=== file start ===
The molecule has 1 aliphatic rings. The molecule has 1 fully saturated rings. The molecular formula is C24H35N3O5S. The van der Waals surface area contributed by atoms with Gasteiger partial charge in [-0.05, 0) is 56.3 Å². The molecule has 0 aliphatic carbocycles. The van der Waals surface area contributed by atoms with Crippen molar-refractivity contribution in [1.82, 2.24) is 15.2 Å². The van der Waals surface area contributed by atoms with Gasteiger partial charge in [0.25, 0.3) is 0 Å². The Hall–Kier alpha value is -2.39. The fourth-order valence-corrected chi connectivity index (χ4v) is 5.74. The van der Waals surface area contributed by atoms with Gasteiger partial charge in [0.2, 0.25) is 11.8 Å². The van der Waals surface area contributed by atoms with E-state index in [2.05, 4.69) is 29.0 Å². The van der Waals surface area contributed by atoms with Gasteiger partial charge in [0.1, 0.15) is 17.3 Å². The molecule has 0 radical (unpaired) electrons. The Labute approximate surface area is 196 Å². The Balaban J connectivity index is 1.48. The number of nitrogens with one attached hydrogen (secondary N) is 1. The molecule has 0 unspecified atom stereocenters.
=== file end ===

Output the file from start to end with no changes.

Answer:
The molecule has 1 aliphatic rings. The molecule has 1 fully saturated rings. The molecular formula is C24H35N3O5S. The van der Waals surface area contributed by atoms with Gasteiger partial charge in [-0.05, 0) is 56.3 Å². The molecule has 0 aliphatic carbocycles. The van der Waals surface area contributed by atoms with Crippen molar-refractivity contribution in [1.82, 2.24) is 15.2 Å². The van der Waals surface area contributed by atoms with Gasteiger partial charge in [0.25, 0.3) is 0 Å². The Hall–Kier alpha value is -2.39. The fourth-order valence-corrected chi connectivity index (χ4v) is 5.74. The van der Waals surface area contributed by atoms with Gasteiger partial charge in [0.2, 0.25) is 11.8 Å². The van der Waals surface area contributed by atoms with E-state index in [2.05, 4.69) is 29.0 Å². The van der Waals surface area contributed by atoms with Gasteiger partial charge in [0.1, 0.15) is 17.3 Å². The molecule has 0 radical (unpaired) electrons. The Labute approximate surface area is 196 Å². The Balaban J connectivity index is 1.48. The number of nitrogens with one attached hydrogen (secondary N) is 1. The molecule has 0 unspecified atom stereocenters.